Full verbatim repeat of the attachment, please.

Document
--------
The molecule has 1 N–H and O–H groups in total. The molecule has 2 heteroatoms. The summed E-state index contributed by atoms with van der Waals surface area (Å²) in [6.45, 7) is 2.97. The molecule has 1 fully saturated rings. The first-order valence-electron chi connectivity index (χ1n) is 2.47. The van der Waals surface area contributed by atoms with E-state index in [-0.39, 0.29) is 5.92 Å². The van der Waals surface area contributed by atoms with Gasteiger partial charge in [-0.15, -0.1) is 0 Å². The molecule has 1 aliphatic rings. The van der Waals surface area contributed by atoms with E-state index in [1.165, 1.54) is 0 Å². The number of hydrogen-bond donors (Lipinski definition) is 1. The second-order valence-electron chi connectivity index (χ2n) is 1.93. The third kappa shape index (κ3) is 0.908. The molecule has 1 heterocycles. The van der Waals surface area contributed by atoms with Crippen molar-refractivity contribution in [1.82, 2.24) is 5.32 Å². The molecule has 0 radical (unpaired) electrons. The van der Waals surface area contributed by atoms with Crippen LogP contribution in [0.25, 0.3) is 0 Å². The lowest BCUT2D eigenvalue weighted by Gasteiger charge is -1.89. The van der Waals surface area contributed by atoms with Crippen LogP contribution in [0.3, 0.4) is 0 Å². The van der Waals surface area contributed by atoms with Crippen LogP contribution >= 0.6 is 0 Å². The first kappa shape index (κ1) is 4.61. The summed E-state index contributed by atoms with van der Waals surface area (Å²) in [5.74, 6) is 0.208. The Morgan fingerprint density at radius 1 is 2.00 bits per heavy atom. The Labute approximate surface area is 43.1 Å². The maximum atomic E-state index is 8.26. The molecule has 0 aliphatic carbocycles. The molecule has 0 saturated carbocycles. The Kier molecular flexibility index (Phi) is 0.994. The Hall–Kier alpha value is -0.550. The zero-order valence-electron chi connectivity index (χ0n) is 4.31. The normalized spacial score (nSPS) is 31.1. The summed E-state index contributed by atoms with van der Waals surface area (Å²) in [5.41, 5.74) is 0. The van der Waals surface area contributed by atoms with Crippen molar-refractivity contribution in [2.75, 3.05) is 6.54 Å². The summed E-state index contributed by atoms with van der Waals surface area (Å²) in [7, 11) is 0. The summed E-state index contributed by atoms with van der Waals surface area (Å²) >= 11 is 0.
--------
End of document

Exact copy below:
The molecule has 1 N–H and O–H groups in total. The molecule has 2 heteroatoms. The summed E-state index contributed by atoms with van der Waals surface area (Å²) in [6.45, 7) is 2.97. The molecule has 1 fully saturated rings. The first-order valence-electron chi connectivity index (χ1n) is 2.47. The van der Waals surface area contributed by atoms with E-state index in [-0.39, 0.29) is 5.92 Å². The van der Waals surface area contributed by atoms with Gasteiger partial charge in [-0.15, -0.1) is 0 Å². The molecule has 1 aliphatic rings. The van der Waals surface area contributed by atoms with E-state index in [1.165, 1.54) is 0 Å². The number of hydrogen-bond donors (Lipinski definition) is 1. The second-order valence-electron chi connectivity index (χ2n) is 1.93. The third kappa shape index (κ3) is 0.908. The molecule has 1 heterocycles. The van der Waals surface area contributed by atoms with Crippen molar-refractivity contribution in [1.82, 2.24) is 5.32 Å². The molecule has 0 radical (unpaired) electrons. The van der Waals surface area contributed by atoms with Crippen LogP contribution in [0.25, 0.3) is 0 Å². The lowest BCUT2D eigenvalue weighted by Gasteiger charge is -1.89. The van der Waals surface area contributed by atoms with Crippen LogP contribution in [0.3, 0.4) is 0 Å². The van der Waals surface area contributed by atoms with Crippen LogP contribution >= 0.6 is 0 Å². The first kappa shape index (κ1) is 4.61. The summed E-state index contributed by atoms with van der Waals surface area (Å²) in [5.74, 6) is 0.208. The Morgan fingerprint density at radius 1 is 2.00 bits per heavy atom. The Labute approximate surface area is 43.1 Å². The maximum atomic E-state index is 8.26. The molecule has 0 aliphatic carbocycles. The molecule has 0 saturated carbocycles. The Kier molecular flexibility index (Phi) is 0.994. The Hall–Kier alpha value is -0.550. The zero-order valence-electron chi connectivity index (χ0n) is 4.31. The normalized spacial score (nSPS) is 31.1. The summed E-state index contributed by atoms with van der Waals surface area (Å²) in [5.41, 5.74) is 0. The van der Waals surface area contributed by atoms with Crippen molar-refractivity contribution in [2.75, 3.05) is 6.54 Å². The summed E-state index contributed by atoms with van der Waals surface area (Å²) in [7, 11) is 0. The summed E-state index contributed by atoms with van der Waals surface area (Å²) >= 11 is 0.